Climate Crisis is a Health Crisis

Climate Crisis is a Health Crisis

04.3.2020

Photo by Li-An Lim on Unsplash

 

“Change is the only constant in life” and survival of any species depend on its capacity to adapt to this change. Ironically, we human beings enforced the climate change or environmental degradation on ourselves from our actions or so-called inactions to which mere adaptation to this change may not necessarily help to survive our species.

As I was working on this post, the WHO flashed a news on emergence of Coronavirus in China and preliminary investigation revealed environmental samples positive for coronavirus in seafood. Based on multitude of research, the current scenario of climate change and environmental degradation are proven mostly due to human activities, affecting our health and life enormously.

The Lancet Countdown report 2018 on health and climate change has summarized these multifaceted effects aptly. The impacts are disproportionately affecting the health of vulnerable populations in low and middle-income countries; in addition to staggering economic losses of about 129 billion USD from 1990 to 2016 due to climate related events.

WHO enlisted 10 threats to global health starting with air pollution and climate change on top of the list claiming it as one of the greatest challenge of the 21st century. It has been a great public health concern due to its implication on reduction in food production precipitating issue of undernutrition, increase in vector-borne diseases, emergence of high threat pathogens such as Ebola, increase in evidence of dengue and cholera, occupational health hazards, rising incidence of extreme weather such has heat wave, draughts, floods, and wildfire.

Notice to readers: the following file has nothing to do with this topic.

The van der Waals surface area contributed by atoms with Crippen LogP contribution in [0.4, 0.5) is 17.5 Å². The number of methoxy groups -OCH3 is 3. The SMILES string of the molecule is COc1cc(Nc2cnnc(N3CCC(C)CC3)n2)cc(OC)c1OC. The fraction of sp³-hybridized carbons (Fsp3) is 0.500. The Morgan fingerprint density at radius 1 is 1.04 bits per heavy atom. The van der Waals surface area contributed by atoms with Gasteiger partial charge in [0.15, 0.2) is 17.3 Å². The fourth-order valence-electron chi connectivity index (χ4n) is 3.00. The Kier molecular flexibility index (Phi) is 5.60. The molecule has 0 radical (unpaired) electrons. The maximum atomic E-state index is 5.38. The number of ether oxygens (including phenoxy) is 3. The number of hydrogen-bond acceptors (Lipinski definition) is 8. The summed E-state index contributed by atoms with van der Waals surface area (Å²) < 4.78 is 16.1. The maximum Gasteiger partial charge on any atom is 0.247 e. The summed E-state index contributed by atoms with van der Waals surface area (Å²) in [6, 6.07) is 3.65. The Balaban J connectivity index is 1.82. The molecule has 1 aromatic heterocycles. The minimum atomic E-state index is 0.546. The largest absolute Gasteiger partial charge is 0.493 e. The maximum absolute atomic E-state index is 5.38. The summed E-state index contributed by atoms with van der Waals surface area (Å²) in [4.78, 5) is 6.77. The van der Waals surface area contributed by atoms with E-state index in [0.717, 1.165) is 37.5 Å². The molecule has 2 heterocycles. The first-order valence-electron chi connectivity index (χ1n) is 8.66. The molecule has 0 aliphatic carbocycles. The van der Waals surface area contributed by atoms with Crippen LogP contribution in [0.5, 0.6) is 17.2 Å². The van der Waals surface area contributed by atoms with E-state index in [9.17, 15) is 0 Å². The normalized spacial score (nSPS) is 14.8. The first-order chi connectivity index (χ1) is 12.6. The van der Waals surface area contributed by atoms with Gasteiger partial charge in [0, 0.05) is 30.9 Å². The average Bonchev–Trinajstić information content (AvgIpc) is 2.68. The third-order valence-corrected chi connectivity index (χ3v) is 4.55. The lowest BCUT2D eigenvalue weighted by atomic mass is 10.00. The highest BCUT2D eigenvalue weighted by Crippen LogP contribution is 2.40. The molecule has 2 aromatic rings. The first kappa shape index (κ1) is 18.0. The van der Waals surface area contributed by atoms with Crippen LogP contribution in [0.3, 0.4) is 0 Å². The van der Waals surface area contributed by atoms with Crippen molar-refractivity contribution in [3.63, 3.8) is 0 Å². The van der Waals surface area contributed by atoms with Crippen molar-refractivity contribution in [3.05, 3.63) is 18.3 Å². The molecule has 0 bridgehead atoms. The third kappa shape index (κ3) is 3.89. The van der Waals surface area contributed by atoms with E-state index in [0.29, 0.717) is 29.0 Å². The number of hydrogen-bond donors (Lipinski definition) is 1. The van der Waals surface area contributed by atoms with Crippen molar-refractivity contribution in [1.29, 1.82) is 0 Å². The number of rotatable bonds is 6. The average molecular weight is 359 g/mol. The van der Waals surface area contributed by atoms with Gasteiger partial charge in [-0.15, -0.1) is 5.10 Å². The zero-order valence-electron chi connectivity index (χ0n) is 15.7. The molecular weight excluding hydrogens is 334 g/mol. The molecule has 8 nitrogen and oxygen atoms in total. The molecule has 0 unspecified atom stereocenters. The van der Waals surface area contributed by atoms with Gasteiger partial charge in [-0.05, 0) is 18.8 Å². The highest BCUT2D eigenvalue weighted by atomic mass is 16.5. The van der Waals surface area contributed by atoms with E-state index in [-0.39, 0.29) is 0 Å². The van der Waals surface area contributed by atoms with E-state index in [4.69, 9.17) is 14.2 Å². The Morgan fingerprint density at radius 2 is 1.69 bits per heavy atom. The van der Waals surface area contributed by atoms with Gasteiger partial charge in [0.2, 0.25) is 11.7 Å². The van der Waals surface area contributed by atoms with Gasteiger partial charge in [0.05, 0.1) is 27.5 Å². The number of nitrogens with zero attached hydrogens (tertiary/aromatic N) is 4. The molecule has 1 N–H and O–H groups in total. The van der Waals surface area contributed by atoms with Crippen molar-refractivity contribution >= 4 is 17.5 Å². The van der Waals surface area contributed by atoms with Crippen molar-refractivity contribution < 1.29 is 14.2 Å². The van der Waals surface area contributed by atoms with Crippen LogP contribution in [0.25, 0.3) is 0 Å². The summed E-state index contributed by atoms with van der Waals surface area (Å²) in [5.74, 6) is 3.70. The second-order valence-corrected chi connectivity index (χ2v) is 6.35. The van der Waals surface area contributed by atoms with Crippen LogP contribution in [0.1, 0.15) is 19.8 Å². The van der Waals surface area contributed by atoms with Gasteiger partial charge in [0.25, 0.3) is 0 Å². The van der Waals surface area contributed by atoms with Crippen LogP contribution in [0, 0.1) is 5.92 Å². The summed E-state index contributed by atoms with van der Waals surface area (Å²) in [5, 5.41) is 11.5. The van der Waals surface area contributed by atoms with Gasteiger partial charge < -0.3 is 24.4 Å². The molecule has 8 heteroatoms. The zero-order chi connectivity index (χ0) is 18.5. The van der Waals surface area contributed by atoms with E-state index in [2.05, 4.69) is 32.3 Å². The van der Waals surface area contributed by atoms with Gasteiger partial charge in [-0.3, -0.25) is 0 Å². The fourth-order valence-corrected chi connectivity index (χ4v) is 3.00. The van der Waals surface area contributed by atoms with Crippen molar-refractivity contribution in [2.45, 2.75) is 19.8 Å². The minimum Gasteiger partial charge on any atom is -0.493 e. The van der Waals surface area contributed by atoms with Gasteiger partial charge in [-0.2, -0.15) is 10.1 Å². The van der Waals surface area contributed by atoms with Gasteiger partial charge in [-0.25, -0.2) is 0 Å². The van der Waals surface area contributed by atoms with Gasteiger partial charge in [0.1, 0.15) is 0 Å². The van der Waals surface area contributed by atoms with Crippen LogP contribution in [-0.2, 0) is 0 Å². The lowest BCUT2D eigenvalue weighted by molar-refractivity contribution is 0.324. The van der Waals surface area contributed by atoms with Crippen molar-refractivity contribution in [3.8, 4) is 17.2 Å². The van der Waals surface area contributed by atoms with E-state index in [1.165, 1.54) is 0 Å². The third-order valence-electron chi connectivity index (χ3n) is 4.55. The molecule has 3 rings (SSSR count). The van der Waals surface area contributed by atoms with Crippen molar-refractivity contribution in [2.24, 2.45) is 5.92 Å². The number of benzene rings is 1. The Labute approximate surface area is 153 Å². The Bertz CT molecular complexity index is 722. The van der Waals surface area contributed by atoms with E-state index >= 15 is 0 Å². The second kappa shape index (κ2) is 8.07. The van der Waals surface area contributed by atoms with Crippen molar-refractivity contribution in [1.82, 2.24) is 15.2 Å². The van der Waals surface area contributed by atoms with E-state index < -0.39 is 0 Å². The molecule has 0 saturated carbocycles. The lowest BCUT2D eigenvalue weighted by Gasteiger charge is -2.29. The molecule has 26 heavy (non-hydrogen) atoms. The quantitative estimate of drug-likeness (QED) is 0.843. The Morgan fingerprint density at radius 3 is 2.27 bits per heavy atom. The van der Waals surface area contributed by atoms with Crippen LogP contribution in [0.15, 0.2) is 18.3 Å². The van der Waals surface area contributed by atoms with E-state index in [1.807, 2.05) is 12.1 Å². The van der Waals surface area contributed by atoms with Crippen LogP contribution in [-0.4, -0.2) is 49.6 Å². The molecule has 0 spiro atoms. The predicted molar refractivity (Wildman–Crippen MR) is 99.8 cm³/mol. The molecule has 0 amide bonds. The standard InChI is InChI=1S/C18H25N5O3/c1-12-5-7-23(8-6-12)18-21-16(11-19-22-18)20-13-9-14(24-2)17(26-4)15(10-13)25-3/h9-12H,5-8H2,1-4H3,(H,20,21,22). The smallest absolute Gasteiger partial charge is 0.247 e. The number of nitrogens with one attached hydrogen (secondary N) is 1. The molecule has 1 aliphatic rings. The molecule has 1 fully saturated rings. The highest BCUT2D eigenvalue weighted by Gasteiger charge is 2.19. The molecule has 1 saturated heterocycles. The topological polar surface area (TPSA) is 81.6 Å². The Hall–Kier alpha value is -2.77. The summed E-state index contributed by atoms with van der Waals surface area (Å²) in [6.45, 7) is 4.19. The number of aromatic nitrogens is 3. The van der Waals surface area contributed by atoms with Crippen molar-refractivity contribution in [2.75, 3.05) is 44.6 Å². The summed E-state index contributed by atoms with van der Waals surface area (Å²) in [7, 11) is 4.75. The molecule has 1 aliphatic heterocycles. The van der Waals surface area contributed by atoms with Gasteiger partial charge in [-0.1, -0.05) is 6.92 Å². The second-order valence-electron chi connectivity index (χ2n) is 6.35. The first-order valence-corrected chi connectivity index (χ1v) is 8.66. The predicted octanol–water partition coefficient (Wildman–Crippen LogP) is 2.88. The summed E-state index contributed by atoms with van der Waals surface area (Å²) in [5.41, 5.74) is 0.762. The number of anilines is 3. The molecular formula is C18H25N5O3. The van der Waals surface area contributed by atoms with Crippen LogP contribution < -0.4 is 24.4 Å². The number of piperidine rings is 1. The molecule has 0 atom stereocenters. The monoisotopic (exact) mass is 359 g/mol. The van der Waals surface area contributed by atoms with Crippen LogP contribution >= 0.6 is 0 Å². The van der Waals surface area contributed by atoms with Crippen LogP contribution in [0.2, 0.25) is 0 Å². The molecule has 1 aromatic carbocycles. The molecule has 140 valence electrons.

WHO enlisted 10 threats to global health starting with air pollution and climate change on top of the list claiming it as one of the greatest challenge of the 21st century

Eventually, these impacts are no more restricted to low-income countries and consequences of disturbed equilibrium of our ecosystem is seen globally. Thus, it is not an understatement by WHO to say that “Climate Crisis is a Health Crisis”. Global Health priorities, though burdened with other proximal health concerns, cannot ignore a threat of climate crisis which is a root cause of many public health issues.

Unfortunately, we continue to show our apathy and inertia towards this existential threat to mankind. The efforts in the form of Paris agreement, establishment of Green Climate Fund, and Sustainable Development Goals (12 out of 17 directly linked to climate change) are positive signs; however, it is believed to be too little too late.

The Lancet Countdown Report 2018, showed either limited progress in already delayed response of global efforts or moves going in wrong directions. Hence, due to its complexity, climate change warrants multidisciplinary collaborations with measurable outputs. Nevertheless, the United Nation believes that it is doable. Taking climate action now makes good economic sense. The more we delay, the more we pay.

There is a growing trend of awareness of climate change in general public putting pressure on the policy makers. Recently, UK Parliament declared a climate change emergency and Denmark introduced ambitious climate change policy; however, media and government continue to shy away from portraying it as a public health concern.

There is a growing trend of awareness of climate change in general public putting pressure on the policy makers

We as a global health professionals along with direct health care providers could be ideal advocate for collective action towards the policies of climate change; owing to the fact that we are more equipped and well received by the general public. Turning climate change legislation into public health policy is a need of an hour.

The only way forward is back and restrain ourselves from damaging our only available ecosystem under the disguise of innovation, rising living standards, and globalization. There is no PLANet B for us and we should not soil our own nest to the extent that it may not support us any further. On a closing remark, I would like to cite an example of Bhutan-The Happiest Country in the World, could be an inspiration to us, which has maintained its own ecosystem, preserving its rich culture and at the same time increasing its economy.


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